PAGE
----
Feb. 22, 2016


Fawaz A. Al-Farah

Kuwait

Fawaz A. Al-Farah

President of the Directorate General , Civil Aviation (DGCA

TBY talks to Fawaz A. Al-Farah, President of the Directorate General of Civil Aviation (DGCA), on the development of air transport in Kuwait and investment areas.

BIO

Fawaz A. Al-Farah is the President of the DGCA. He holds a degree in Business Administration from Kuwait University and an MBA from the American University in Washington, DC. He began his career as an Air Transport Researcher at the DGCA and has other key positions since then, including Secretary General of the Supreme Council of Civil Aviation and Member of the Board for Kuwait Airways.

How has the air transport industry developed in Kuwait over the past few years?

The local air transport industry has grown significantly. Since we adopted an open skies policy at Kuwait International Airport, we have seen a great increase in the volume of passenger aircraft and cargo traffic. In 2014, around 10.3 million passengers used Kuwait International Airport, an increase of 10% from 2013. There are 85,000 aircraft using the airport, a 9% increase from 2013. Revenues of the Kuwaiti air transport market reached around $1.9 billion last year. Most of that revenue was from direct ticket sales through travel agencies or airline offices in Kuwait, not including tickets sold on the internet. We also saw a cargo increase of about 7% in 2014 compared to 2013, reaching 189 million kg of cargo. This has also brought challenges with it, because we now need to upgrade Kuwait International Airport so it can sustain these kinds of figures. Various expansion projects are underway for our airport facilities. One of the biggest projects involves a new passenger terminal, to be undertaken by the Ministry of Public Works. The project is still in the tendering process. Once completed, it will accommodate up to 25 million passengers in the first stage. We at the DGCA are taking on another project that involves renewing the two existing runways and constructing a third, as well as a new air control tower. There will be new taxiways as well, and even a new cargo city at the airport. These are huge and highly anticipated projects.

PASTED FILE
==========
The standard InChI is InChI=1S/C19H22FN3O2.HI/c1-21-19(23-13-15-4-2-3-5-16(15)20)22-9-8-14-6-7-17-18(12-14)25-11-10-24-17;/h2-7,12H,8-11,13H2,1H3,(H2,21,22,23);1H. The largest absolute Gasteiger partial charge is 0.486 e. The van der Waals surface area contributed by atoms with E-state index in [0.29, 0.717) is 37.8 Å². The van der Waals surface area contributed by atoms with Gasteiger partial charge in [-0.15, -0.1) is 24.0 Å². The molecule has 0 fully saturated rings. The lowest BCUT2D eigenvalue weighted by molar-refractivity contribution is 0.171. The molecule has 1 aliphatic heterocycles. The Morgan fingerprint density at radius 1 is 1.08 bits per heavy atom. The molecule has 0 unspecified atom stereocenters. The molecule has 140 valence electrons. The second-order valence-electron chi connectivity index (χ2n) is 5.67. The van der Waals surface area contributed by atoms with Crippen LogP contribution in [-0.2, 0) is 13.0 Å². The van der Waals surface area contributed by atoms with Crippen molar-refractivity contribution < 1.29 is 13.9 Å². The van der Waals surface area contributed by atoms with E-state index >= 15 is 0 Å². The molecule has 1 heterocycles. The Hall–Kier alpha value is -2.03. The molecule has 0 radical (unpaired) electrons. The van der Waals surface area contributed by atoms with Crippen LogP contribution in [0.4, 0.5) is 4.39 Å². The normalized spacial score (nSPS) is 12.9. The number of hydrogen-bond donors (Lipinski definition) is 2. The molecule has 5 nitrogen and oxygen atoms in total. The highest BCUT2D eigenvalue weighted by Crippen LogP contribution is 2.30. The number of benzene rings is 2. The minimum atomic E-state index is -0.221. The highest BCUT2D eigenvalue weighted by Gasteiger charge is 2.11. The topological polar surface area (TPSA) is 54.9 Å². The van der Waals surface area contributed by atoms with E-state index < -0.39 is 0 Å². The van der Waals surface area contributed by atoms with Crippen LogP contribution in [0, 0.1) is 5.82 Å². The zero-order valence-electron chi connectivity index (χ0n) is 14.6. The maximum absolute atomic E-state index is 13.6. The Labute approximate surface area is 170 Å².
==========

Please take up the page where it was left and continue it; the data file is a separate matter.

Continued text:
Where do you see room for improvement within Kuwait's civil aviation sector, and what are your priorities at the Directorate?

Over the next 10 years, our task is to deal with this anticipated growth. Air transport and traffic are forecast to grow at least 6% annually. One of our priorities is to create a company that will be charged with the management and operation of Kuwait International Airport. This is based on the premise that an independent company can act in a more flexible and commercially viable manner under the supervision of the DGCA.

What opportunities do you see for further investment from the private sector to meet these growing demands?

The private sector has ample opportunities to participate in these development projects, and also in offering services at Kuwait International Airport, such as handling and passenger services. The company we will create to manage Kuwait International Airport will be able to sign and make contracts and agreements with other airport operators and service providers, so they will have access to international expertise in terms of managing the airport.

How do cooperation agreements like the open skies policy contribute to Kuwait's economic growth and enhance cooperation in the region and internationally?

The open skies policy is a base for us to expand our bilateral air transport relationships with other countries. We have witnessed an increase in the number of airlines serving our airport, around 45 international carriers in all. Also, Kuwait International Airport is linked to an expanded network of expanded networks, and that brings more choices for passengers to select suitable air transport carriers. It also brings reduced airfares due to increased competition, which is to the advantage of the passenger. When airlines increase their operations at any airport, it contributes to the national economy, as airlines pay charges and fees to the airport, they buy catering for flights, they buy fuel, and they pay for office rental and services at the airport.

What message would you give the business community in terms of how the DGCA is supporting air traffic growth?

We are supporting that growth, and we think there will be more opportunities for business investors to come here and utilize these opportunities in the construction and navigational equipment projects we have at hand, as well as services projects that we will also be offered at Kuwait International Airport.